A light in a dark placeBy Pamela K. Santos
Since news broke yesterday afternoon about the senseless killing in an elementary school of Newtown, Connecticut, I haven’t been able to stay away from some form of media outlet. What else could I do for the two hours before my son arrived safe and sound from his school bus?
Among the topics being covered in a 24-hour news cycle and stream of online content was directed at parents trying to find ways to talk about the shooting to their children. Before anyone says this to me and therefore sounds like a douche bag delivering a backhanded compliment, I will say it first: I’m glad I don’t have that problem.
If you follow me on Twitter, you may have seen me call myself an “autism mom.” I will not pretend to be an expert on grief counseling or trauma so I will speak here simply as an “autism mom.”
My son’s challenges with speech and language have brought its fair share of negatives and positives in my life. He can request what he wants and says, “It’s not that bad” when I don’t like the iPhone art app he wants me to buy. Some things are still unclear; he says he loves me but he also says he “loves” pepperoni pizza. Of course, I rely on my heart whenever possible to discern his inner meaning behind our communication and it hasn’t failed me terribly yet. (Spoiler alert: he does love me more than pizza.)
Families affected by autism will rarely say that they’re grateful for the autism diagnosis. This is one of those rare times for me and I can only speak to my experience. I am not making any generalizations and certainly do not belittle the terrible responsibility that befalls parents of neurotypical kids to make sense of a senseless act and teach them how to cope after a tragedy like this.
In some ways he is not that different from other children. He has an age-appropriate “naughty or nice” view of good and evil. I teach him that hurting people is “doing something bad” and there are consequences. The only kind of death he comprehends is the cartoon kind where there are no consequences for loss of life and in that we are similar. It was only in my teens that I lost a family member close to me and the first time death meant something real.
As President Obama said yesterday, every parent in America grieves for the families in Newtown. Death is that terrible subject we parents don’t dare touch upon if we can help it because we want to keep our children innocent. Death is unfathomable as is evil. If we can keep knowledge of evil as well as death from our children, we may have one more day of their fleeting youth to share with them. Abstract concepts in math are difficult to teach so imagine how much more difficult to start a discussion of life and death.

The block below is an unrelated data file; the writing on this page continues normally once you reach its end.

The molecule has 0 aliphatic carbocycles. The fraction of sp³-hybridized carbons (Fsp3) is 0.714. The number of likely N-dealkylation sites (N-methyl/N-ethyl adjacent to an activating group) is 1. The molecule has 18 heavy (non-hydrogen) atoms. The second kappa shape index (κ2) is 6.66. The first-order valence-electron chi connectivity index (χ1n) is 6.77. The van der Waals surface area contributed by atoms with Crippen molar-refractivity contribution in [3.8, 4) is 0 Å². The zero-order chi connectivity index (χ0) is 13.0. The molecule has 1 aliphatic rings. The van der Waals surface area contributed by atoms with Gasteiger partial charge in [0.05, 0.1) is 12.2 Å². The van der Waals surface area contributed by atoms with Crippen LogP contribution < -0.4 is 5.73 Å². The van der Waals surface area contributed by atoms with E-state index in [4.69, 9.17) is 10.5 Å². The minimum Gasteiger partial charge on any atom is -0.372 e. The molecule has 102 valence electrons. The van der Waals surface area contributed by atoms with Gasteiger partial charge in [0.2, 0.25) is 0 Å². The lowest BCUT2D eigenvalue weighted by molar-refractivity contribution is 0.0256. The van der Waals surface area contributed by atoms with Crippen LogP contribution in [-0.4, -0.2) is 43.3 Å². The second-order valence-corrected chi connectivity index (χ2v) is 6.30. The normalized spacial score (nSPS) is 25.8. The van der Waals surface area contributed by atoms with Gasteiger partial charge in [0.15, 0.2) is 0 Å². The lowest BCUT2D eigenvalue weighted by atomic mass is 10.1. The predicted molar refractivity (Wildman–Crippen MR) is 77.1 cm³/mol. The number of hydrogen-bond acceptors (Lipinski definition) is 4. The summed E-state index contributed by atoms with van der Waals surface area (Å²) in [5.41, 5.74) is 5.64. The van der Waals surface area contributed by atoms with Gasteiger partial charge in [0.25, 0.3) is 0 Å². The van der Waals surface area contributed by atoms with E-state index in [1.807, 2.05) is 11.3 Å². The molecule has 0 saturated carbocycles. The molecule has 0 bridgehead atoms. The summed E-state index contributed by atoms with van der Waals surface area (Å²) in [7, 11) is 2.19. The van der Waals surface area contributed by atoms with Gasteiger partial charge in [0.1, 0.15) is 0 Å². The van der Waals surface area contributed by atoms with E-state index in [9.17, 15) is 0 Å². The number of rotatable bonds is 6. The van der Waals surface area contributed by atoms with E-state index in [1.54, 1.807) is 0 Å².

There is always going to be something for me to teach him to deal with in this world. In our everyday life, I try to teach my son how to cope in a society that is largely different from him and will misunderstand and dismiss him more times than attempt to know him. I try to teach him acts of love, goodness and friendship to counter the acts of intolerance he will be sure to face. One of the hardest things I have to teach him is courage because he has to face down fear and danger to earn it.
Let me have this one thing. Please. Even though I feel guilty as hell for being selfish at a time like this, don’t hold my relief against me.
I don’t have that problem of talking to my son about the loss of 20 young lives and six brave adult souls. This is a tragic blessing and I know it.
At the same time, although I cannot convey what I want to teach my son about yesterday’s events, I’d like to think, knowing my son so well, that if he did comprehend it all, his heart would be breaking. And if only to find some shred of goodness in an already dark world, I’m clinging on to that one thought. One less heart is breaking today.
Pamela K. Santos (@PamelaKSantos) is a do-gooder first because she doesn’t know how to be anything else for as long as she could remember. She is honored to get the chance everyday to be a mom to #ThisKidHere.